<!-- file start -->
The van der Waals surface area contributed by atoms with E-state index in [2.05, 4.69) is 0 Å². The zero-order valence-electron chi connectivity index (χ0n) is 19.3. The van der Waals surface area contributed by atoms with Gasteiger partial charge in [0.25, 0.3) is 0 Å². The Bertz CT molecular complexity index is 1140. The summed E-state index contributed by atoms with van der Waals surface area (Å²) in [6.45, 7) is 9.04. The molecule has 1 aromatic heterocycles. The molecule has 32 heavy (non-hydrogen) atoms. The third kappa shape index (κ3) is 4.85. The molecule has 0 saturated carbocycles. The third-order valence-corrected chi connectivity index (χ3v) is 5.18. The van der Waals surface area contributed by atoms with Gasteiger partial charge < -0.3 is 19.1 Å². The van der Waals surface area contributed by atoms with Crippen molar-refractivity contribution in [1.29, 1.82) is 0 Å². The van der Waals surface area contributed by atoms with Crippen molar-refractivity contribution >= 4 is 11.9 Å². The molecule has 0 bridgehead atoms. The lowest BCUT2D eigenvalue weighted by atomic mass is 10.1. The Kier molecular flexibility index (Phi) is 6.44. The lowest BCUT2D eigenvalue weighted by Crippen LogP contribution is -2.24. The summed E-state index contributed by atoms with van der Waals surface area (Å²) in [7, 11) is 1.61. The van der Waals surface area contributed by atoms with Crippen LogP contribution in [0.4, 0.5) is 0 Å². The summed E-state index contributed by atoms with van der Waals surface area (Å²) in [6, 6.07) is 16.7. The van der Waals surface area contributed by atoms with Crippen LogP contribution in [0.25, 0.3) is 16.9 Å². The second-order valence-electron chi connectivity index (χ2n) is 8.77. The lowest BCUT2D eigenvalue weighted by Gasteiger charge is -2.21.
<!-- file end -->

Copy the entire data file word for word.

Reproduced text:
The van der Waals surface area contributed by atoms with E-state index in [2.05, 4.69) is 0 Å². The zero-order valence-electron chi connectivity index (χ0n) is 19.3. The van der Waals surface area contributed by atoms with Gasteiger partial charge in [0.25, 0.3) is 0 Å². The Bertz CT molecular complexity index is 1140. The summed E-state index contributed by atoms with van der Waals surface area (Å²) in [6.45, 7) is 9.04. The molecule has 1 aromatic heterocycles. The molecule has 32 heavy (non-hydrogen) atoms. The third kappa shape index (κ3) is 4.85. The molecule has 0 saturated carbocycles. The third-order valence-corrected chi connectivity index (χ3v) is 5.18. The van der Waals surface area contributed by atoms with Gasteiger partial charge < -0.3 is 19.1 Å². The van der Waals surface area contributed by atoms with Crippen molar-refractivity contribution in [1.29, 1.82) is 0 Å². The van der Waals surface area contributed by atoms with Crippen molar-refractivity contribution >= 4 is 11.9 Å². The molecule has 0 bridgehead atoms. The lowest BCUT2D eigenvalue weighted by atomic mass is 10.1. The Kier molecular flexibility index (Phi) is 6.44. The lowest BCUT2D eigenvalue weighted by Crippen LogP contribution is -2.24. The summed E-state index contributed by atoms with van der Waals surface area (Å²) in [7, 11) is 1.61. The van der Waals surface area contributed by atoms with Crippen LogP contribution in [0.4, 0.5) is 0 Å². The summed E-state index contributed by atoms with van der Waals surface area (Å²) in [6, 6.07) is 16.7. The van der Waals surface area contributed by atoms with Crippen LogP contribution in [0.25, 0.3) is 16.9 Å². The second-order valence-electron chi connectivity index (χ2n) is 8.77. The lowest BCUT2D eigenvalue weighted by Gasteiger charge is -2.21.